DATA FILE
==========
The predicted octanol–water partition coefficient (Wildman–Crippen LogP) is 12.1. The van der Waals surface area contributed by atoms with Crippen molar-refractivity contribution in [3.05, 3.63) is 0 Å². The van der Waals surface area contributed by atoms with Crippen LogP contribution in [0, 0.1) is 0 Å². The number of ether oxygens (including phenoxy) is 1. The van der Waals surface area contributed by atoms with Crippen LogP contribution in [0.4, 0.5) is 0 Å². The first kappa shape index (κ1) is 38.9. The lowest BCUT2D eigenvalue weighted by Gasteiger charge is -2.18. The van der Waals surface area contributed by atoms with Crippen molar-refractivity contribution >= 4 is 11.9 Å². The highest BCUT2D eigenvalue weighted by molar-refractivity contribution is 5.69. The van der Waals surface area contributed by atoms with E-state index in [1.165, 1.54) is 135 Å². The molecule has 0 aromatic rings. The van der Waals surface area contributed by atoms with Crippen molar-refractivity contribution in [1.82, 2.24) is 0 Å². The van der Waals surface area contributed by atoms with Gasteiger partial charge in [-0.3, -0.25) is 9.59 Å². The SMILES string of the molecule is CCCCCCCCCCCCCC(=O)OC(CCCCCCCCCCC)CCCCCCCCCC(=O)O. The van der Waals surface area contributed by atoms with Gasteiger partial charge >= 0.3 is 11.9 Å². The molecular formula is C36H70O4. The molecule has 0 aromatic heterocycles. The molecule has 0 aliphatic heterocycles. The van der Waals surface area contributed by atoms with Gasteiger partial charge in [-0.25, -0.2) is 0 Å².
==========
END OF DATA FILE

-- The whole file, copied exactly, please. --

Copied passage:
The predicted octanol–water partition coefficient (Wildman–Crippen LogP) is 12.1. The van der Waals surface area contributed by atoms with Crippen molar-refractivity contribution in [3.05, 3.63) is 0 Å². The van der Waals surface area contributed by atoms with Crippen LogP contribution in [0, 0.1) is 0 Å². The number of ether oxygens (including phenoxy) is 1. The van der Waals surface area contributed by atoms with Crippen LogP contribution in [0.4, 0.5) is 0 Å². The first kappa shape index (κ1) is 38.9. The lowest BCUT2D eigenvalue weighted by Gasteiger charge is -2.18. The van der Waals surface area contributed by atoms with Crippen molar-refractivity contribution >= 4 is 11.9 Å². The highest BCUT2D eigenvalue weighted by molar-refractivity contribution is 5.69. The van der Waals surface area contributed by atoms with E-state index in [1.165, 1.54) is 135 Å². The molecule has 0 aromatic rings. The van der Waals surface area contributed by atoms with Crippen molar-refractivity contribution in [1.82, 2.24) is 0 Å². The van der Waals surface area contributed by atoms with Gasteiger partial charge in [-0.3, -0.25) is 9.59 Å². The SMILES string of the molecule is CCCCCCCCCCCCCC(=O)OC(CCCCCCCCCCC)CCCCCCCCCC(=O)O. The van der Waals surface area contributed by atoms with Gasteiger partial charge >= 0.3 is 11.9 Å². The molecular formula is C36H70O4. The molecule has 0 aromatic heterocycles. The molecule has 0 aliphatic heterocycles. The van der Waals surface area contributed by atoms with Gasteiger partial charge in [-0.25, -0.2) is 0 Å².